THERE IS A LITTLE BIT OF A LEARNING CURVE to using Twitter effectively. You would think that a service as widespread and popular as Twitter would be really easy and intuitive. It sorta isn’t. But don’t let that discourage you in the beginning! It’s OK! Another thing that’s interesting about Twitter (and many social media tools) is that there aren’t a bunch of rules set in stone either—so, over time, you will develop a Twitter “style” all your own. However, having said that, there ARE a few really smart rules of thumb that you should focus on when you first enter the Twittershpere.
In this short post we are only going to talk about the most basic components of Twitter. They’re basic, but they’re all you need to know to get started. Just start out slow. It’s OK. But start!
There Are Two Types Of Tweets
Here’s the simple way to think about it as you start using Twitter for dentists. There are two types of tweets:
1. Public Tweets
Within public tweets, there are two kinds. Tweeting a message with no special punctuation, like this:
AND tweeting a message that includes the “@” symbol in front of somebody’s Twitter name, like this:
BOTH of these kinds of tweets are public and show up for the entire world to see. When people follow you, all of your public tweets show up in their stream.
The difference is that when you use somebody’s Twitter name (prefixed with a “@” sign as in the second example above) it is considered a “reply” (even if that person was not expecting a reply). You greatly increase the likelihood that somebody will see that you mentioned them if you include their @TwitterName because it will show up to them as an “@mention”. People tend to not see a ton of stuff in their congested Twitter stream, but most people pay attention to and see their @mentions.
2. Direct Messages (private tweets)
The most important thing to remember about Twitter direct messages is that both parties must be following each other. You cannot send a direct message to somebody who does not follow you. By replacing the “@” with a lower case “d” and a space (as shown below) these messages do NOT show up in the public Twitter stream and will only be sent directly to the specific person:
What is an RT?
RT stands for “retweet”. It is similar to forwarding an email that you like along to other friends. In essence, by retweeting somebody else’s tweet, you are saying, “I liked this, and I thought it was meaningful enough to pass along to others I care about.” And since many of the people you follow likely do not follow each other, it’s usually fresh content for them.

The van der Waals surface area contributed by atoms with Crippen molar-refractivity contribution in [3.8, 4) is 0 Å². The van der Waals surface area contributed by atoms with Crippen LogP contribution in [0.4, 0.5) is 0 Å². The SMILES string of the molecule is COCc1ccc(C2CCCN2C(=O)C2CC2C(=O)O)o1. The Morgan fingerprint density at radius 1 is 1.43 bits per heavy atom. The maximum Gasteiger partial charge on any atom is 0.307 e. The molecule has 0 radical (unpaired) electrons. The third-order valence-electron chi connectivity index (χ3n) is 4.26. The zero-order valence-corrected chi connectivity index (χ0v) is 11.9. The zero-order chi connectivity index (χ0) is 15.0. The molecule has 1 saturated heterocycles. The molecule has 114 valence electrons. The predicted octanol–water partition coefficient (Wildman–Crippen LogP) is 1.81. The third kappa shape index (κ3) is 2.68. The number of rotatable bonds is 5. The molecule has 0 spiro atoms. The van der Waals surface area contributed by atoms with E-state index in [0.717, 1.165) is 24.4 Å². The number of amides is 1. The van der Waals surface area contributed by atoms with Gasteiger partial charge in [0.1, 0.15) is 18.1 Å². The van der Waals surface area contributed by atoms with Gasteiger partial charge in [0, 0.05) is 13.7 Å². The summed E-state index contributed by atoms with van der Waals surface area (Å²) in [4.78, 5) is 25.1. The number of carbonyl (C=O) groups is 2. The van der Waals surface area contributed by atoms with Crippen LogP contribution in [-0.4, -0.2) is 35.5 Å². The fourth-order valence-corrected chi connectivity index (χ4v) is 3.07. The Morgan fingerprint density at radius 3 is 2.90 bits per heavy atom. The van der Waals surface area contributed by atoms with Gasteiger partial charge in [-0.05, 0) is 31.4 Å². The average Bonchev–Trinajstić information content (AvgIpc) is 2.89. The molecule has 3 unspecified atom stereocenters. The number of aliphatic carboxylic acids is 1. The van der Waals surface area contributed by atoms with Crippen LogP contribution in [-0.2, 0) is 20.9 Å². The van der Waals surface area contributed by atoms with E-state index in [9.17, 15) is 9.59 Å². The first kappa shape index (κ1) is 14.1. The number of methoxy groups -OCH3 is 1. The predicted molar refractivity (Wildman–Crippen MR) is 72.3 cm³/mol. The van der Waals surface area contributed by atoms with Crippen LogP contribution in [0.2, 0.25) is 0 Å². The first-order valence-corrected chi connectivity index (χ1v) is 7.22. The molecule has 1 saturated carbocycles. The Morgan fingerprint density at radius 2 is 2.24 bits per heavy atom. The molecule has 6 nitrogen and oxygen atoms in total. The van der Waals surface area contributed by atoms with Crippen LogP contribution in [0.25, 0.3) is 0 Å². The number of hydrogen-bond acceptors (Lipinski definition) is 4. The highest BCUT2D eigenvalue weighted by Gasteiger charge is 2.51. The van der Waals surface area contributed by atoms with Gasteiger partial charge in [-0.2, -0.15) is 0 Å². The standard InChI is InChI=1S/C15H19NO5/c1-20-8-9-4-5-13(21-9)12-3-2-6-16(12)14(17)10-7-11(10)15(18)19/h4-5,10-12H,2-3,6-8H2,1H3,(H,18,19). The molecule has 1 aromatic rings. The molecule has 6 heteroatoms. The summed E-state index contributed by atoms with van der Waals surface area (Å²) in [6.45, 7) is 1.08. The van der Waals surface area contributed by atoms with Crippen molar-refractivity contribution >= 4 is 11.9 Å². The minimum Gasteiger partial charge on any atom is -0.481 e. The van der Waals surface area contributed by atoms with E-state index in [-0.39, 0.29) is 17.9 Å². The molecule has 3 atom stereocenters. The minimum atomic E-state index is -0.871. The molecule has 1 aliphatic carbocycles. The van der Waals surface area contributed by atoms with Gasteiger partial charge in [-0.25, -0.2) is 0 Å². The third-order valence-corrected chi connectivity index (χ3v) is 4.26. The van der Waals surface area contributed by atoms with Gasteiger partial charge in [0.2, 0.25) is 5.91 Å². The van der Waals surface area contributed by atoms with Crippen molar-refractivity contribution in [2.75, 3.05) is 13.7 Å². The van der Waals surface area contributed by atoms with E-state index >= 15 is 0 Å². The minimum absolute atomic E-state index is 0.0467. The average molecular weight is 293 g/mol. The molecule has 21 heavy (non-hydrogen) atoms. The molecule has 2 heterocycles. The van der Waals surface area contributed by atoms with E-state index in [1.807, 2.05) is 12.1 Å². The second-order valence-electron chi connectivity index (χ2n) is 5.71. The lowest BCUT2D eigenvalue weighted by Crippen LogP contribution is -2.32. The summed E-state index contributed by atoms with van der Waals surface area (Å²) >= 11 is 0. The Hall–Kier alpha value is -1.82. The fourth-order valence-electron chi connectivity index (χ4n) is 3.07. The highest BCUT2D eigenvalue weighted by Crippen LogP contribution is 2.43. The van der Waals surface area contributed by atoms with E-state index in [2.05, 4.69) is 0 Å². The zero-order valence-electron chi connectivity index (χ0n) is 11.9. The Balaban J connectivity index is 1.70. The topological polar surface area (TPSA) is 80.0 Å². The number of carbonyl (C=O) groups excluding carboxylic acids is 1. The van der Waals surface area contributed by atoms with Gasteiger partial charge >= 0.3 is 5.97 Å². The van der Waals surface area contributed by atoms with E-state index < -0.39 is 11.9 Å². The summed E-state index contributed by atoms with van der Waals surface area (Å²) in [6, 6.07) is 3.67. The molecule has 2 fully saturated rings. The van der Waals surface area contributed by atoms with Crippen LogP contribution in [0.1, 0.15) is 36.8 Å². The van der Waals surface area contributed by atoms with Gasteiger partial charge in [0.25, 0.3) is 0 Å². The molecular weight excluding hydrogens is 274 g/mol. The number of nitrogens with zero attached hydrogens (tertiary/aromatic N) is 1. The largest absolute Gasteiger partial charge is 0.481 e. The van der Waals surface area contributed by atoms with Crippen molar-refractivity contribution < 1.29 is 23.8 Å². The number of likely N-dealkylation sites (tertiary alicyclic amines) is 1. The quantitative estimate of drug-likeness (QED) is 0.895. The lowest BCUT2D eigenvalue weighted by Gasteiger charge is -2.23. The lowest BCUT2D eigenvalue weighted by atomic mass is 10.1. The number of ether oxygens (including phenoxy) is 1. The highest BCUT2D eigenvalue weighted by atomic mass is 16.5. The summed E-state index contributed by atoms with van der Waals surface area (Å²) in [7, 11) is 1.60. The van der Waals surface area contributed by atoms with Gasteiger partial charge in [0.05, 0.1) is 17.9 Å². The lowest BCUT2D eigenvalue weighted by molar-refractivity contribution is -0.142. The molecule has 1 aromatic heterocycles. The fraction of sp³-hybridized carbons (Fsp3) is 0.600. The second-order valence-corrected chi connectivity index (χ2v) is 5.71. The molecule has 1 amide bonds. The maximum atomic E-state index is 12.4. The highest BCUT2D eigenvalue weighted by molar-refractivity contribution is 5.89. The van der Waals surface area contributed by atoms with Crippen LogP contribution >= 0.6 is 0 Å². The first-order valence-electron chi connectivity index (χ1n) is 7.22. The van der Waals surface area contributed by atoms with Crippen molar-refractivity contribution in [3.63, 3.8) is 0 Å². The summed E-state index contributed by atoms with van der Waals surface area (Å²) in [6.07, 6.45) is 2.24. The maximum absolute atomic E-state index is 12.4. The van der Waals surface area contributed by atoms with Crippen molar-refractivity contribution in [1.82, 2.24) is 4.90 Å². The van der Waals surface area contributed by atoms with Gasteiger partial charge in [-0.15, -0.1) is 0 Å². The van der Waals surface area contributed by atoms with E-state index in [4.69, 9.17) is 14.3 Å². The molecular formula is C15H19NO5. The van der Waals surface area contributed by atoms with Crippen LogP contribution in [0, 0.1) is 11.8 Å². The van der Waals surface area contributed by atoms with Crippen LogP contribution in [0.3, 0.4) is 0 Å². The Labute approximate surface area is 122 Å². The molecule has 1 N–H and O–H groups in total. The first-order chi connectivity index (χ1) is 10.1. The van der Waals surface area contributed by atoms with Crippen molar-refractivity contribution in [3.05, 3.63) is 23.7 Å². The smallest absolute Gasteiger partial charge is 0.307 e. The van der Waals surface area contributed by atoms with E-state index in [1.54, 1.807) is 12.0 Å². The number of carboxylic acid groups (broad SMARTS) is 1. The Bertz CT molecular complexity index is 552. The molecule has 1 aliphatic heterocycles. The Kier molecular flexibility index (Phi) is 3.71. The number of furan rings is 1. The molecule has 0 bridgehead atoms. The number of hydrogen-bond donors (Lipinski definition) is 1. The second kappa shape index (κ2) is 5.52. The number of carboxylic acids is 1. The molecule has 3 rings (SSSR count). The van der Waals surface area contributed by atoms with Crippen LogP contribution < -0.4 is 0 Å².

It’s easy to retweet. Just use “RT” plus a space in front of anything you’d like to pass along. Here is an example from my personal Twitter account. I retweeted something said by somebody I follow, @SocialMedia411:
People appreciate being retweeted. It demonstrates that you noticed something they did. Most people will then take added interest in what you are doing, and may even return the favor sometime.
Users can “virtually attach” their tweet to groups of other tweets by using something called “hashtags”—a phrase or word prefixed with a “#” sign. So, for example, if you created a tweet about invisible braces, you might include #invisiblebraces in your tweet. This would allow people anywhere to search the entire Twittersphere using #invisiblebraces to read posts about this topic.
Twitter will now automatically shorten your URLs so that you don’t use up so many of your 140 characters with a long URL. You’ll see how it works as you tweet.
“What Devices Do I Use?”
If you are on your desktop or laptop, I recommend that when you are starting out you just use the main site, Twitter.com. Later, once you’re comfortable, there are a number of third-party desktop dashboards with a lot more bells and whistles. Most are free. They include Seesmic, Tweetdeck, HootSuite, and others. But again, for now, don’t make it any more complicated than it needs to be. Baby steps…
If you have a smartphone you may want to use it to tweet. The nice thing about tweeting from your phone (and reading tweets on your phone) is that you can do it between other activities which saves you a lot of time. It’s fun too. For example, instead of wasting 5 or 10 minutes listening to Top 40 radio while sitting in the bank drive-thru, you could read a short article that somebody linked to from a tweet. Or, you could give a shout-out to a patient. Even better, you may discover—using one of the GPS-based Twitter applications—that somebody in the car next to is using Twitter! Follow them (on Twitter, not in your car) and connect with your next prospective patient!
Effectively Using Twitter For Dentists Means Never Use An Auto-Follow Service
They suck. There are some social media “experts” out there who will tell you they’re OK. They aren’t. Care enough for those who follow you to check them out before you follow them back. Then, if they are worth following back, follow them back with purpose. Send them a personal note (or two, or three) and start a conversation. There is NOTHING worse than having somebody follow you, then having your auto follow send them back a message that says, “Thanks for the follow! Now buy our stuff! (with a link)”.
Here’s an example from just a couple days ago where I reached out, and then got an auto-follow reply:
Here are the titles and links to the other 4 related posts:
Post 2 of 5 – Twitter Objectives In Dental Practices (the “why”)
Post 5 of 5 – Using Twitter To Engage With Local People (the “who”)
As our valued clients and friends…
We strongly encourage you to carefully read each of the posts in this series. Then, start using Twitter. Give it some time and be consistent. You’ll look back one day and be glad you did.
And finally, if you’re really consumed by Twitter right now, and you just can’t get too much information, you may want to look around Mashable’s online Twitter Guidebook.